Wisconsin consumers who are considering filing for Chapter 13 bankruptcy may have many unanswered questions. While every person’s circumstances and financial concerns are unique, Chapter 13 can help an individual who has a regular income regain financial stability without losing valuable assets in liquidation procedures. Bankruptcy filers may need to explore the state laws related to property exemption and how to use those laws to his or her advantage.

Federal and state laws define property exemptions, and in particular circumstances in some states, a filer can choose which exemptions will best serve his or her goals. Property that is commonly included in state laws as exemptions include the homestead or family home and automobiles. Personal items such as jewelry and clothes are also typically defined as exempt along with furniture and other household items.

Knowing which properties will be regarded as exempt is important because the bankruptcy court’s calculation of the amount of money to include in the repayment plan is typically based on the value of the non-exempt property. The minimum amount that a filer must offer in his or her repayment plan to creditors is typically equal to the value of nonexempt property. For this reason, claiming all possible exemptions may limit the amount to be repaid to creditors.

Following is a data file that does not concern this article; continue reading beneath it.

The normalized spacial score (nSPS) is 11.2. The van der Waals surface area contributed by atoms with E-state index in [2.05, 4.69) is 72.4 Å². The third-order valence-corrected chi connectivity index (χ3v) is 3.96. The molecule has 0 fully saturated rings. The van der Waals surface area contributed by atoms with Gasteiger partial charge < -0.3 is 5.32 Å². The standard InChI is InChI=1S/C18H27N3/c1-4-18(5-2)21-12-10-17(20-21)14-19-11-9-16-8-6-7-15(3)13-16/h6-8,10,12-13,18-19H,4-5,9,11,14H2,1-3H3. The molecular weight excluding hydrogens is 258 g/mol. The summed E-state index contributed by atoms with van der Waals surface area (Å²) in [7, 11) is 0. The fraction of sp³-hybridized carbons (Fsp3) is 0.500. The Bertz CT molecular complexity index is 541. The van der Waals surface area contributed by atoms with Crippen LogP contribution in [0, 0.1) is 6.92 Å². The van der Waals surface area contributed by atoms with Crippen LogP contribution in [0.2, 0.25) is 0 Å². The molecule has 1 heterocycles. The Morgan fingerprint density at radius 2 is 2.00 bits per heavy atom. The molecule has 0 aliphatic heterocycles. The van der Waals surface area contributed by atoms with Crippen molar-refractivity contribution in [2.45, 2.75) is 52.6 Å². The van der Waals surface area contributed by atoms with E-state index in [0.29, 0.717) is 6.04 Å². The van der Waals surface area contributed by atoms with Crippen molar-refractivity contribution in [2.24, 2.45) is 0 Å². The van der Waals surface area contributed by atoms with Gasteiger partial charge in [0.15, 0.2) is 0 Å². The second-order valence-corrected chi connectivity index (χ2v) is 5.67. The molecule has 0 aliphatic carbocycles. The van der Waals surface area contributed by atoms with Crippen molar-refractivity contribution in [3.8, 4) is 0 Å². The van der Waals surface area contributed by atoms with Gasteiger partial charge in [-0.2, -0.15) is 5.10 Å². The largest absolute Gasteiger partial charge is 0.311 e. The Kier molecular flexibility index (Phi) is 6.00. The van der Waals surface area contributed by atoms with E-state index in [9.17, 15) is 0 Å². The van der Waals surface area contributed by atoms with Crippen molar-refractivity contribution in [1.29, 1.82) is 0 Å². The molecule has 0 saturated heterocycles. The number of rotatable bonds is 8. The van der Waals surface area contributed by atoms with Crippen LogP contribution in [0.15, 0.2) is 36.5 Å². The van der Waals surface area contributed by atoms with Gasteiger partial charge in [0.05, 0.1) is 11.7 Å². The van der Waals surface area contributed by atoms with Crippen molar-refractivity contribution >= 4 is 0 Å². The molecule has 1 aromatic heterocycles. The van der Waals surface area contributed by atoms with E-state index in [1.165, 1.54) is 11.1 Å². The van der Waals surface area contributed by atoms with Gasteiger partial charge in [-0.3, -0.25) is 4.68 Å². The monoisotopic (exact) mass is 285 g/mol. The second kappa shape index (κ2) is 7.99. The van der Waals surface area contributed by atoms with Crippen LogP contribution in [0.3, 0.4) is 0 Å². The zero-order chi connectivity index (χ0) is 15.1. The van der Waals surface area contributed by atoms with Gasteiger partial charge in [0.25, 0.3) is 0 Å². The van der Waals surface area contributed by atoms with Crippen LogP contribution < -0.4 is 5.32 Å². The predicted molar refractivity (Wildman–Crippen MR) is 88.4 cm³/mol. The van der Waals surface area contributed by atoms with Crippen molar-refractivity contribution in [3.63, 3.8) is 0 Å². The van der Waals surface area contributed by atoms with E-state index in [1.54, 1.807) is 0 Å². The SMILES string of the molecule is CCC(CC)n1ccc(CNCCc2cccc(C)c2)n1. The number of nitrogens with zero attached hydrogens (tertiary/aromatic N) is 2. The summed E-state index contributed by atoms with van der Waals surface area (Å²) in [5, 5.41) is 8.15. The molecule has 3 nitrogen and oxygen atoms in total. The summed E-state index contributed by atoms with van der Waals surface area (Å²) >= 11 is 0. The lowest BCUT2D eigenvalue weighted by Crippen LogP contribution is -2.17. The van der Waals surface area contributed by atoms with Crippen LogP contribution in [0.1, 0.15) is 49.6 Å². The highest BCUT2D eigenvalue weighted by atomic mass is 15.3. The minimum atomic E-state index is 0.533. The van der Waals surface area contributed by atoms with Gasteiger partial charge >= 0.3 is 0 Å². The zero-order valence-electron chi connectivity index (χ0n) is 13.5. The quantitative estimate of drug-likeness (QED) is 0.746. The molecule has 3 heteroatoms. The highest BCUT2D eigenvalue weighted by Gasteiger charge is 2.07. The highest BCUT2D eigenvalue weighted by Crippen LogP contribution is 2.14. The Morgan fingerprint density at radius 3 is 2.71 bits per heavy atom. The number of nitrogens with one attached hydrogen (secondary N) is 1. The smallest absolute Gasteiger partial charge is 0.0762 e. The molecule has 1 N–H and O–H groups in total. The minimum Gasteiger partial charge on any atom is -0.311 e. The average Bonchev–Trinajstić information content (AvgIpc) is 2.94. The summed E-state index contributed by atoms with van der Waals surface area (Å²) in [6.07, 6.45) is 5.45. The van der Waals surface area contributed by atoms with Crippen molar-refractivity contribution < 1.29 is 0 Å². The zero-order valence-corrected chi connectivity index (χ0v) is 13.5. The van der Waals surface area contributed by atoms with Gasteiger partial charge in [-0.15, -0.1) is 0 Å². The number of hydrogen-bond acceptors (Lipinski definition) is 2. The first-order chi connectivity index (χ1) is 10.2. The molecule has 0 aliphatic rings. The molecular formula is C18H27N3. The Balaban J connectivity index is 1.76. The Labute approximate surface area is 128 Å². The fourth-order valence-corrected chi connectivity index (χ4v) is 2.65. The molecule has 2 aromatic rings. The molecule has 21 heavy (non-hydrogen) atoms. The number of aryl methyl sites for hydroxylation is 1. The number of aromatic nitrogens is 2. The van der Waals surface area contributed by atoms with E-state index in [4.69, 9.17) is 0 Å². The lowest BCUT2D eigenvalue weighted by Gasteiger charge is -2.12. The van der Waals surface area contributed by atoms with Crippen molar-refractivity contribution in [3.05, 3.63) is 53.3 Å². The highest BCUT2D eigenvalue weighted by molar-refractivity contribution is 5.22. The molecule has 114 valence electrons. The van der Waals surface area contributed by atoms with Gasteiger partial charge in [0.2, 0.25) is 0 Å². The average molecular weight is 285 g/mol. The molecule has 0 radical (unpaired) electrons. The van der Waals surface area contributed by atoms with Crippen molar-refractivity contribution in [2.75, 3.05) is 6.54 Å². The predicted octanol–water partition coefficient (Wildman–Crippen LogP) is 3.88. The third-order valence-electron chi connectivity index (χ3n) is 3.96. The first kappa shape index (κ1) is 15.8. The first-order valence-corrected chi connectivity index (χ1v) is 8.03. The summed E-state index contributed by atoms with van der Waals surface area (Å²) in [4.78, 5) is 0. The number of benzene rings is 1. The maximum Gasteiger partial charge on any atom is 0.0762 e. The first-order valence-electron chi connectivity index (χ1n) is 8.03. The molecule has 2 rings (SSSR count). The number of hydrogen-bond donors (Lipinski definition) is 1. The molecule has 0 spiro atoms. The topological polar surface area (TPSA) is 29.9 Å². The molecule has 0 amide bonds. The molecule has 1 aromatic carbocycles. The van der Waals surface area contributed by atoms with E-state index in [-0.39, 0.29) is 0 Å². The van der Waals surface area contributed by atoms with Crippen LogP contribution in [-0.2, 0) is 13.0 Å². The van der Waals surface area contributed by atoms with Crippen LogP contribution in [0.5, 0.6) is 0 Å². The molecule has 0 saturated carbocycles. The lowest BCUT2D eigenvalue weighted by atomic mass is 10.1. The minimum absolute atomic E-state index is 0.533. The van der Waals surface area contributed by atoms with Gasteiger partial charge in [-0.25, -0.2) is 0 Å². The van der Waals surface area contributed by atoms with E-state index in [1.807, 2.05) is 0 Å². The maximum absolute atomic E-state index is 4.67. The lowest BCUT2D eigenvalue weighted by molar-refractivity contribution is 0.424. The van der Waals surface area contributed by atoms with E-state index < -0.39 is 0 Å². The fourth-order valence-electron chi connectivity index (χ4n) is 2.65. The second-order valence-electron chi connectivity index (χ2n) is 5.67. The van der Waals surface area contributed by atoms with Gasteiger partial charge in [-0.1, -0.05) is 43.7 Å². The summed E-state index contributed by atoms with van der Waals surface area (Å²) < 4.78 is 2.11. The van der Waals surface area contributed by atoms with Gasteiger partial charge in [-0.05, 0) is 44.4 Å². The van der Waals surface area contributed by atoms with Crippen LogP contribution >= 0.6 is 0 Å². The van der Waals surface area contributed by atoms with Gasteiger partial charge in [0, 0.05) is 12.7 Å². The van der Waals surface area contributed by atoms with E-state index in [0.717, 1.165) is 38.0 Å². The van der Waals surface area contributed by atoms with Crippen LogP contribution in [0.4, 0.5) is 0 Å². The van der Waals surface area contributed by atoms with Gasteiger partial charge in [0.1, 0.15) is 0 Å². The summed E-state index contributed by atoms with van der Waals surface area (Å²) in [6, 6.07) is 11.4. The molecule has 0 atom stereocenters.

In order to make the most of the protection offered by Chapter 13 bankruptcy, it may be helpful to consult with an experienced bankruptcy attorney. A lawyer will be familiar with the property exemption laws of Wisconsin as well as when and how exemption claims must be filed. Claiming all the allowed exemptions may lead to a court-approved Chapter 13 repayment plan that is affordable for the consumer.

Source: FindLaw, “Exempt Property in a Chapter 13 Bankruptcy“, Accessed on Jan. 23, 2016